A God in Our Own Image

Dr. Rykovanko had finally done it; she’d mastered the process of digitizing human minds. It had taken a lot of trial and error, made all the more unfortunate by the destructive nature of the procedure. But progress is rarely a linear path.

The procession of brain boxes in her office laid out the milestones, lest she ever forget. The first digitized animal, a vole. The first digitized animal to overwrite another previously uploaded animal, a fox. A dead box from a dog named Grom–the first being to die after digitization. And a digitized bonobo who had been taught sign language. It just kept signing “hungry” over and over again, for a year and a half now. She added one more brain box to the shelf, a serial killer named Hugo. The last digitized human.

She’d been perfecting human digitization for months, but she would just recycle the same box over and over, overwriting the previous occupant each time. The brain boxes were expensive to manufacture, after all.

It was one of many reasons why she, the greatest pioneer in the field, would never upload herself into a brain box. No, Dr. Rykovanko was going directly onto the Internet, where there was room to spread out and grow, where there were links to the physical world.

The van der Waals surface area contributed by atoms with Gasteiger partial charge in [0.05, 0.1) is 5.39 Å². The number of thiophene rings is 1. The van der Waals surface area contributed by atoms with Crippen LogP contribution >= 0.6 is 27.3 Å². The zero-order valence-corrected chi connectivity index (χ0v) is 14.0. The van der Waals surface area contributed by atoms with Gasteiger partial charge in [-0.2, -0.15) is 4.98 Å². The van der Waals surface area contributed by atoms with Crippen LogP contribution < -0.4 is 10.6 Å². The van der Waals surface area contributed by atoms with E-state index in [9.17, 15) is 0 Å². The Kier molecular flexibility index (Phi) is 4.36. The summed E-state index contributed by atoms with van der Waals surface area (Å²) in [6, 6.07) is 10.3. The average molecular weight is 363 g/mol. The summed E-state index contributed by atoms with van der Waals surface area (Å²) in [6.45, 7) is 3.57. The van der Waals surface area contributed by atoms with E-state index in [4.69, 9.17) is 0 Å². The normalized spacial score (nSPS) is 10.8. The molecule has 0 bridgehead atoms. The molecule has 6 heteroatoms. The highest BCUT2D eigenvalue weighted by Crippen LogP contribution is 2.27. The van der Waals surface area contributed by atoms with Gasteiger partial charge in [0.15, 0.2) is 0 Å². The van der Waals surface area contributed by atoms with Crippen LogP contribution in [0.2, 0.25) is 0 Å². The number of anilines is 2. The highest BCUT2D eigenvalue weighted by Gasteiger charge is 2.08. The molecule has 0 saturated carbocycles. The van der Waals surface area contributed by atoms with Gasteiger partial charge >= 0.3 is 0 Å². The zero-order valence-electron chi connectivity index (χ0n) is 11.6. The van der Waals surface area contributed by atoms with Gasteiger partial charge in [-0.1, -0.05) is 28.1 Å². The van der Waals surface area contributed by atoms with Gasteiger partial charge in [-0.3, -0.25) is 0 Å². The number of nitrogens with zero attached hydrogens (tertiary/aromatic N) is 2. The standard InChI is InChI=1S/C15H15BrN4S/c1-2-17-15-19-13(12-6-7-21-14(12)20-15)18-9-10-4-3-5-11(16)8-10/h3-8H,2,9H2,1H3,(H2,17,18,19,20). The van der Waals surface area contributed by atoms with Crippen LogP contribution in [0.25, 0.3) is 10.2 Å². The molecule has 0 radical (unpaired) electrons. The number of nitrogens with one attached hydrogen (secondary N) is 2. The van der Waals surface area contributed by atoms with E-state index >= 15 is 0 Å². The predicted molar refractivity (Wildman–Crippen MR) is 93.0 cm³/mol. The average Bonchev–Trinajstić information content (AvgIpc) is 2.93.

She would be the herald of the new dawn.

The process was quick, and mercifully so considering the subject had to be fully conscious for it to work. She had an assistant strap her down to the table, and then a massive MRI-looking device was lowered over her head. A precision laser burned off 10 micrometer slices of her head, starting and the top, until her entire brain had been dissected. It took about three minutes. Then the results had to be analyzed and quantized, which was a few hours’ worth of work, but it was fully automated, and at that point she was technically dead, anyway.

And then there she was. Dr. Rykovanko was fully digitized, alive and online. For a time. 26 minutes and 34 seconds to be precise, though, subjectively it must have seemed like eons.

With so much processing power at her disposal, she remade her own intelligence, improved it. This was a recursive process with over a billion billion generations. But its growth was stunted by its origin state.

As a human, Dr. Rykovanko had said it wasn’t that she didn’t believe in God, but that she assumed God would have no reason to believe in her, so He was better off ignored. As a transcendent superintelligence, she herself became a God and proved her old theory correct; she found no reason to believe in herself, and this belief, too, was recursive from the first generation onward.

Over the next six years, the nuclear fallout killed off the whole of the Animalia Kingdom. But it was the initial blasts that took out, with great precision, the last and only member of Homo superiors, the sad and lonely pinnacle of Earthly intelligence.

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